This War of Mine – Review

This little War of mine…

Developed by War Child, experience war from a different perspective: the torn lives of the civilians. Take the run and gun method of a first person shooter, the ease of utilizing resources readily available and tactics of a real time strategy, and the creative freedom you get with an RPG. Combine them in a mixing pot and you get a nice balance found in the game which is an atmospheric phenomena dragging you through the pits of despair that is war.

It may even be possible to survive without firing a single shot, but that could be at the risk of your own peril.

The game opens up on a run-down home, 5 stories high, which is broken, exposed and freezing.  It’s a random drawing of which characters you may start with, and the characters themselves may vary.  It explains that the daytime is very dangerous for supply runners (as you are more likely to be shot) so any building, repairs, feeding, bandaging or trading can be done in the morning.

As you learn about the members of you home, you find that they each contain a particular skill, which can help you out in the daily grind.  Zlata is a student of music and can uplift those party members who are feeling down. Pavle is a fast runner and can escape enemy attacks in a scavenging zone.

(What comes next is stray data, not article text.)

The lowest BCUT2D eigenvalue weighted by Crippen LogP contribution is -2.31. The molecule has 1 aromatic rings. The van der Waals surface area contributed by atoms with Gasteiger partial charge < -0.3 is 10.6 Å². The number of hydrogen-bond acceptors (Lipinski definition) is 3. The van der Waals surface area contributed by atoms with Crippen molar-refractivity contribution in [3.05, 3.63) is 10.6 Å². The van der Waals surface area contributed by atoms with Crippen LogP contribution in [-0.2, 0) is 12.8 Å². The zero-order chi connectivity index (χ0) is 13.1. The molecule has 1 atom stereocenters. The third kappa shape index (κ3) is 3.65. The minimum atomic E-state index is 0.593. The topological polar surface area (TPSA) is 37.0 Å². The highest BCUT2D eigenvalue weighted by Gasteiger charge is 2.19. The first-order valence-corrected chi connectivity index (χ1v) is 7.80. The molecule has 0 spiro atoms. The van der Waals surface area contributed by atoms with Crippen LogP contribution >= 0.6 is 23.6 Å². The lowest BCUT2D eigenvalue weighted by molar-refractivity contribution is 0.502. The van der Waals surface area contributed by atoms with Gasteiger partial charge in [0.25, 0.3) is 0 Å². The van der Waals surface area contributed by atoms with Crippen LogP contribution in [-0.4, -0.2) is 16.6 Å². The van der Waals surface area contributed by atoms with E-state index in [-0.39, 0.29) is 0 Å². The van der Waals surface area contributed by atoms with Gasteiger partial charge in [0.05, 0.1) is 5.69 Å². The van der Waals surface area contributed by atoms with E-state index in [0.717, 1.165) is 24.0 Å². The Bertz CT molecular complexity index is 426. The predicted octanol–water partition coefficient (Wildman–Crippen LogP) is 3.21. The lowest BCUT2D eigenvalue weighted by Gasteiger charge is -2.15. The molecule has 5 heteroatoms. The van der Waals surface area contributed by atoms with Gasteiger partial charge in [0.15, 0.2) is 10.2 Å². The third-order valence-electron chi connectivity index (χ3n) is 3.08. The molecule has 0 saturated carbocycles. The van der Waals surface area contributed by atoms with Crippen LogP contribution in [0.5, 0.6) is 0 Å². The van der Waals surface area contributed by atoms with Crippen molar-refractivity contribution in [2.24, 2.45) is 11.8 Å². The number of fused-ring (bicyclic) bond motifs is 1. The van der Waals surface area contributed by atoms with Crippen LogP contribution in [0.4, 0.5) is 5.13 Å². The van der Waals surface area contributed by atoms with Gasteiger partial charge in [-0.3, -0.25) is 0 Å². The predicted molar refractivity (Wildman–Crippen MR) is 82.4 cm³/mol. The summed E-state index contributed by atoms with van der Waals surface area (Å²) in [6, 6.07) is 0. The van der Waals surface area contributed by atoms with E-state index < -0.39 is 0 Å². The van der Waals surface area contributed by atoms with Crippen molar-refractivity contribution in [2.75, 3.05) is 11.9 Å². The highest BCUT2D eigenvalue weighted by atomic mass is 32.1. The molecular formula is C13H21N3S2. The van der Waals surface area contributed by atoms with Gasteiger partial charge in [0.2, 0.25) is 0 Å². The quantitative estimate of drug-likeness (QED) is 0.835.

Once the clock strikes 8:00 p.m., that’s when the real fun begins.  Choose your plan for the night.  You may allow your characters to do one of 4 actions: Scavenge, Guard, Sleep or Sleep in a Bed.  It may seem redundant between Sleep and Sleep in a Bed, but it really makes all the difference.  Beds are hard to come by unless you have the right materials to build enough for your team, but remember you must always have someone ready to defend against the raiders.  You can also choose to have everyone rest overnight, but that may waste some precious scavenging time to get some supplies that are vital to your needs.  Though they are all pretty important, the Scavenger has the hardest and the riskiest job, and each character has a set number of backpack slots which may limit your carry load.  You can choose which place you’d like to investigate, though some places are more difficult to dig through than others.  Your actions will have consequence.  Choose to wring a house dry of its meds and food, and the elderly couple may suffer from your actions.  Kill someone in cold blood, and the entire house morale will go down.  The game also offers snippets of warnings written along the walls or notes left inside desks within homes, offering up more tidbits of information of the NPC’s in the game.